Bill Frisell Trio The Great Flood Thurber Theater, Ohio State University Columbus, OH
March 31, 2012
Sometimes you can hear a song lyric for years, but it is not until it is sung just so that it hits home. Bill Frisell's Trio presented an original soundtrack to a film by director Bill Morrison about the great Mississippi flood of 1927 at The Ohio State University's Thurber Theater on Saturday, March 31, 2012. When the guitarist quoted Oscar Hammerstein and Jerome Kern's "Ol' Man River," the lyric "He don't say nothing / But he must know something / Cause he just keeps rolling / He keeps rolling along," hit home like, well, like a wall of muddy water.
The collaboration between Frisell and Morrison was a seamless fit. Morrison is a Guggenheim Fellow who often creates cinematic documents from archival footage. Here, he recovered actual footage from the 1927 Mississippi River flood from the National Archives. Working with volatile nitrate stock, he uses the deterioration and degraded film as part of his storytelling. What sometimes seemed dreamlike and fantasy was like a punch in the solar plexus with the reality of 27,000 square miles of flooding and 1 million people displaced.
Morrison's prior collaboration with jazz trumpeter Dave Douglas
Frisell was a natural partner to Morrison. His previous Wexner Arts Center commissioned Work, Disfarmer (Nonesuch, 2009), was a tribute to photographer and outsider artist Mike Disfarmer (1884-1959). He has also written chamber music for German painter Gerhard Richter in Richter 858 (Songlines, 2005) and slapstick scores for silent film actor Buster Keaton with The High Sign/One Week (Nonesuch, 1995) and Go West: Music for the Films of Buster Keaton (Nonesuch, 1995).
The Great Flood began with aerial images of the flooded Mississippi, a superimposed map tracing the river from north to south, while Frisell was accompanied by percussionist Kenny Wollesen
, on vibraphone, and bassist Tony Scherr. The remaining fourteen songs were variations on American bluesmusic that ultimately became the roots of jazz, rock 'n roll, and Frisell's own brand of folk music.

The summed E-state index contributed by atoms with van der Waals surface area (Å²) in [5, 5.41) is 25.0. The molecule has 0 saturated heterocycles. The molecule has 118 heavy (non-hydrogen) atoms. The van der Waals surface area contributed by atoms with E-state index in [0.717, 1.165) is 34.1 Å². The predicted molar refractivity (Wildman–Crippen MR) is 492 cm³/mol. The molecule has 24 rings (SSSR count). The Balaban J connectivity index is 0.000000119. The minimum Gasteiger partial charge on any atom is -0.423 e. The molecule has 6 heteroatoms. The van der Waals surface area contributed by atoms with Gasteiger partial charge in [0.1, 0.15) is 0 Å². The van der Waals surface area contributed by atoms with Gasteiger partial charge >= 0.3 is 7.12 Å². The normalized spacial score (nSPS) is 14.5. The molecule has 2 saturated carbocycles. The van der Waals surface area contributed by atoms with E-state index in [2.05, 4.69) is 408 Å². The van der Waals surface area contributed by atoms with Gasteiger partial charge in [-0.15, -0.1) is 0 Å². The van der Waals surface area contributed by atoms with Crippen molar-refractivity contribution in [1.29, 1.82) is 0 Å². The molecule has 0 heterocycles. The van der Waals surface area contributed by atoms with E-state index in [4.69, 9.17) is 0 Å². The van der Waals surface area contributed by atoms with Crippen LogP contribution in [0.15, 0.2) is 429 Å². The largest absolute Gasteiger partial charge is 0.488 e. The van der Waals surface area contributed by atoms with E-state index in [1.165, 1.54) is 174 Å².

The star of the show was the ominous and unpropitious nature of the river. The sparse call-and-response of Frisell and Wollesen on "Mississippi River 1927" invoked the utter helplessness of the warm-blooded humans and farm animals against the beast of a river. The film footage showed the futility of the humans (mostly African-Americans) fighting a losing battle on levees, shoveling tiny bags of sand against the torrents, while Wollesen pounded a thump-thump of war drums. "Evacuation" signaled defeat with Frisell's hoi polloi version of a retreat march that borrowed from Thelonious Monk
's book. The only respite from the blues came with the cartoonish music for "Politicians," where the well-groomed politico posed with the scruffy none-too-happy survivors for the 1920s version of a photo-op and the disjointed swinger "1927 Sears Roebuck Catalog," a reminder that the country was otherwise booming.
While the overriding theme here was surrender to the muddy waters, the melancholy was counterpoised by the resilience of the people. The echoey "Migration" reached for big themes as the citizens kept their heads held high, with Frisell negotiating some lofty sounds.
The film ended with the migration north, the camera tracing the map past Memphis and St. Louis to the "Friendship Baptist Church, Chicago 1929." Frisell played off a walking blues, and the fatalistic surrender gave way to hope and, what else, music. Morrison presented blues artists and dancers performing silently, while Frisell returned to "Ol' Man River," his versionlike the degraded film stockreminding the audience from whence it came.